Monday, November 2, 2015

Global manufacturing struggles as stimulus falls short; Nissan reports 38% profit rise; Best news: There's progress in ending extreme poverty

1 Global manufacturing struggles as stimulus falls short (Gulf News) Massive monetary stimulus from Chinese and European central banks has done little to spur factory growth, moving a debate over more easing up the agenda and raising doubts over whether US interest rates will rise this year.

A crop of industry surveys have pointed to October as another subdued month. Activity in China’s colossal factory sector shrank as global demand stuttered while Eurozone factories again resorted to slashing prices to drum up trade.

More than half a year after the ECB started pumping in 60 billion euros a month of new money through its quantitative easing programme, the currency bloc’s relatively downbeat manufacturing survey may make disappointing reading for policymakers. The central bank has failed to lift inflation anywhere near its target of just below 2 per cent, and data on Friday showed prices were unchanged last month, heaping more pressure on the bank to act.

Beijing has also rolled out a raft of support steps to avert a sharper slowdown, including cutting interest rates six times in the past year, but the stimulus has been slower to take effect than in the past.

The only promising news came from Japan and Britain. Markets are betting the Bank of Japan will have to expand its asset-buying campaign. In Britain, which doesn’t use the euro, factory activity unexpectedly surged to a 16-month high helped by a recovery in export orders although economists remained cautious.

2 Nissan reports 38% profit rise (San Francisco Chronicle) Nissan's profit for the July-September quarter zoomed 38 percent higher on healthy sales in China, the US and Europe, prompting the automaker to raise its full-year projections.

Yokohama, Japan-based Nissan Motor Co. reported a fiscal second quarter profit of 172.8 billion yen ($1.4 billion), up from 124.9 billion yen the year before. Quarterly sales at the automaker allied with Renault SA of France rose 13 percent to 3.034 trillion yen ($25.2 billion).

Nissan now expects a 535 billion yen ($4.4 billion) profit for the full year through March 2016, which would be an increase of nearly 17 percent from the previous year. It credited strong sales, cost cuts and a favorable exchange rate. The maker of the Leaf electric car and Infiniti luxury models had earlier expected a 485 billion yen ($4 billion) profit for the fiscal year.

Nissan has recently shown its advances in developing the self-driving car. It's also a world leader in electric vehicles, with cumulative global sales of 200,000 for its Leaf electric car. The self-driving technology, still in its experimental stages and not yet for commercial use, is being packed in the Leaf as well.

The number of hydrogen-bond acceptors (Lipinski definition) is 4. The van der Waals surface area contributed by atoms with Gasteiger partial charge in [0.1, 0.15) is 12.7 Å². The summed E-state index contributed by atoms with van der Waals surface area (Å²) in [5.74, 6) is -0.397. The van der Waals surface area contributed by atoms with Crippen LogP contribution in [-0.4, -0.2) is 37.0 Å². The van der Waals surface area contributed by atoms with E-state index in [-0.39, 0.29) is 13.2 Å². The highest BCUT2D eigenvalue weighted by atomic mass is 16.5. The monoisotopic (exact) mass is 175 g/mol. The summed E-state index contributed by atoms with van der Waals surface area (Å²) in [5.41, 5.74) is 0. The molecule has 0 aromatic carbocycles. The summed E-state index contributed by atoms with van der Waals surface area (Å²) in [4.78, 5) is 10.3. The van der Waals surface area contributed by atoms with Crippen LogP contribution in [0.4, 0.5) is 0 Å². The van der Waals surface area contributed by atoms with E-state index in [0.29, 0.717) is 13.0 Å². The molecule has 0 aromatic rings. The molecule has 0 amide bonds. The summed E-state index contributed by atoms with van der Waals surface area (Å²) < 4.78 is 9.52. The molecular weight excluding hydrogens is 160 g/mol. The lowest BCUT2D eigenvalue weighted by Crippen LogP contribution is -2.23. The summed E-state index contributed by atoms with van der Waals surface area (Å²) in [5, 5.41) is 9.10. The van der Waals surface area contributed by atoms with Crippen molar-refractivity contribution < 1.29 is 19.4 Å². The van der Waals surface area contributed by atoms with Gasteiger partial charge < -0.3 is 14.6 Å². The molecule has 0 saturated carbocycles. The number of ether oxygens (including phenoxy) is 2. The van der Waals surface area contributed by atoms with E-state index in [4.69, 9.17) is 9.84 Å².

Such cutting-edge technology doesn't contribute much to vehicle sales in its early phases but is a boon to Nissan's image. Nissan expects to sell 5.5 million vehicles for the fiscal year, up 3.4 percent from the previous year.

3 Best news: There’s progress in ending extreme poverty (Jim Yong Kim in The Guardian) The dramatic fall in global poverty over the past two decades is the best news in the world today. For the first time ever, the percentage of people living in extreme poverty – now defined as living on less than $1.90 a day – is projected to fall below 10% this year, to 9.6% of the world’s population.

Unprecedented economic growth, especially in China, has allowed hundreds of millions of people to escape poverty. But to effectively end extreme poverty by 2030 – the goal of the World Bank Group and our 188 member countries – our aspirations must be higher still. Many tough decisions will have to be made before we can become the generation that ends extreme poverty.

The question we ask today is how developing countries can progress in the face of slow global growth, the end of the commodities super-cycle, pending interest rate hikes, and capital flight from emerging markets?

For the largely middle-income countries in East Asia and the Pacific, the challenge in this unfavorable global environment is to sustain growth, improve social services and protect the vulnerable. The Pacific Islands will also need to ensure stronger public finances in order to be best prepared for the impacts of climate change and future economic shocks.

Our overarching strategy, based on more than 50 years of experience, is that three things must happen: Economic growth must lift all people. It must be inclusive. Investment in human beings is crucial – especially investing in their health and education.

We must ensure that we can provide safety nets that prevent people from falling back into poverty because of poor health, economic shocks, or natural disasters. And, to spur growth, every dollar of public spending should be scrutinised for impact. And in a period when banks are de-risking, we have to ensure that capital is accessible – especially for small business owners and entrepreneurs who will create jobs.

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